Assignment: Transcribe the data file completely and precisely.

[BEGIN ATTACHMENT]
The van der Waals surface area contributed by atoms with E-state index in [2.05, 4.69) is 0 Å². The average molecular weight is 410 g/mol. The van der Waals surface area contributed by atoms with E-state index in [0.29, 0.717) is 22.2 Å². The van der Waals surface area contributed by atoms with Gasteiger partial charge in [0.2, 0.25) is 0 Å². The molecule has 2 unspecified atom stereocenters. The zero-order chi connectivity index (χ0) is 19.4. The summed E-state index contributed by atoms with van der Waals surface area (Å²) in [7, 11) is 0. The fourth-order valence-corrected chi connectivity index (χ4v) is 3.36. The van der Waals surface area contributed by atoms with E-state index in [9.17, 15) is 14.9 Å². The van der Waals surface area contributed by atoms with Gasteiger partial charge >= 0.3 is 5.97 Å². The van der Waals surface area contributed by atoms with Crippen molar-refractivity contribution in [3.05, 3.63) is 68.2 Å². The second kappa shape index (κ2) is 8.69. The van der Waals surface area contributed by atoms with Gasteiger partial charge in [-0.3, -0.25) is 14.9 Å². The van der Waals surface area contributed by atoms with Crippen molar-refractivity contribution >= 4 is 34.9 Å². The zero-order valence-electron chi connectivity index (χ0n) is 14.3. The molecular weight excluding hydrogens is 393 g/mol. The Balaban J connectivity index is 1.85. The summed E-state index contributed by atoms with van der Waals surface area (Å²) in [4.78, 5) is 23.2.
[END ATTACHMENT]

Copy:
The van der Waals surface area contributed by atoms with E-state index in [2.05, 4.69) is 0 Å². The average molecular weight is 410 g/mol. The van der Waals surface area contributed by atoms with E-state index in [0.29, 0.717) is 22.2 Å². The van der Waals surface area contributed by atoms with Gasteiger partial charge in [0.2, 0.25) is 0 Å². The molecule has 2 unspecified atom stereocenters. The zero-order chi connectivity index (χ0) is 19.4. The summed E-state index contributed by atoms with van der Waals surface area (Å²) in [7, 11) is 0. The fourth-order valence-corrected chi connectivity index (χ4v) is 3.36. The van der Waals surface area contributed by atoms with E-state index in [9.17, 15) is 14.9 Å². The van der Waals surface area contributed by atoms with Gasteiger partial charge >= 0.3 is 5.97 Å². The van der Waals surface area contributed by atoms with Crippen molar-refractivity contribution in [3.05, 3.63) is 68.2 Å². The second kappa shape index (κ2) is 8.69. The van der Waals surface area contributed by atoms with Gasteiger partial charge in [-0.3, -0.25) is 14.9 Å². The van der Waals surface area contributed by atoms with Crippen molar-refractivity contribution >= 4 is 34.9 Å². The zero-order valence-electron chi connectivity index (χ0n) is 14.3. The molecular weight excluding hydrogens is 393 g/mol. The Balaban J connectivity index is 1.85. The summed E-state index contributed by atoms with van der Waals surface area (Å²) in [4.78, 5) is 23.2.